Whitehorse: A Busy First Nations Day and Solstice

A fun example of the cultural mixing here was the jig contest. Now, I’ve always thought of the jig, danced to a fast fiddle, as an Anglo-Saxon tradition: Irish, Scottish, French, but here it’s a local tradition, with most of the dancers of First Nations descent, with plenty of mixed and white faces giving it a go. Oh, by the way, the really really excellent fiddler seemed to be from the orient. Go figure.

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Enjoying big and beautiful British Columbia, on the cheap and slow.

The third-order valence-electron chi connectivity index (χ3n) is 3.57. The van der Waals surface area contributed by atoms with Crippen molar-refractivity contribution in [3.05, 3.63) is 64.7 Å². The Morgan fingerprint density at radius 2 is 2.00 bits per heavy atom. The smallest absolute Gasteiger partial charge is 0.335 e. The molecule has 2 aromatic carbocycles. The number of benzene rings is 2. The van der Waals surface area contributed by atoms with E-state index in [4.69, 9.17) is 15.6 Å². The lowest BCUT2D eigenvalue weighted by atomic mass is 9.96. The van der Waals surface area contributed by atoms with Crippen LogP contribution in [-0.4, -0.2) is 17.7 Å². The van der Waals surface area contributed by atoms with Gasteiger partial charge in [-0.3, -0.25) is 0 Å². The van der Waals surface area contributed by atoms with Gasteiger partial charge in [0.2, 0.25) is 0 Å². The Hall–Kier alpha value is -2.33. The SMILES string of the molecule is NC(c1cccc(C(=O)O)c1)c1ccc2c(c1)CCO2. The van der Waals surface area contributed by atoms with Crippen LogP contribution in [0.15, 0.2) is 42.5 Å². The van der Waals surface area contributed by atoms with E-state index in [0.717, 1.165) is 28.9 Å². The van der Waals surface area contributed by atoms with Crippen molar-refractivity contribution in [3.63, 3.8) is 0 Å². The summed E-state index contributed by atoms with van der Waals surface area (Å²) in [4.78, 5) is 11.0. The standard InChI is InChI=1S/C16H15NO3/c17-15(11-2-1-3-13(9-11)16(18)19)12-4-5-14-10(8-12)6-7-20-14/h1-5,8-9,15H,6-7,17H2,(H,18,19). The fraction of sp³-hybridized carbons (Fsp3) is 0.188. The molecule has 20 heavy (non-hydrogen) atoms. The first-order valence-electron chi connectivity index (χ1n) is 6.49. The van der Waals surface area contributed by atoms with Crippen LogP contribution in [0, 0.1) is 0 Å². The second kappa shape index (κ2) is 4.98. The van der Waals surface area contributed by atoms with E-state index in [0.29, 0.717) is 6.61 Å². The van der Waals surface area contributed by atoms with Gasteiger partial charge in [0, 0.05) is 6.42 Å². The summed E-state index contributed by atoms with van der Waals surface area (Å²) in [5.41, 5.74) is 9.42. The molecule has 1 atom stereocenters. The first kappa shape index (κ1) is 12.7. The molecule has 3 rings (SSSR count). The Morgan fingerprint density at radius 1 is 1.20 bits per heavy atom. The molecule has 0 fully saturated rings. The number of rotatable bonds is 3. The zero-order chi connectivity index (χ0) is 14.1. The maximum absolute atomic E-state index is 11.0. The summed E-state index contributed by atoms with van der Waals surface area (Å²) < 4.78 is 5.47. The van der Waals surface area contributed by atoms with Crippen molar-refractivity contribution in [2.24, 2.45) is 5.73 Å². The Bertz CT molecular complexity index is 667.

t becomes almost difficult to sleep as we near the Yukon, the days are so long, the nights so short. We close all the blinds in Turtle, and it still is late before we can sleep. Light usually wakes me at 3:30am, but I’m a good sleeper, and Claire’s warmth makes it easy to wait for full sun to warm us through the windshield sometime around 6:30. At that 3:30 awakening, I open the blinds and curtain between our living area and the cab to welcome the sun. A warm house makes it easier to get out of bed at a reasonable hour.

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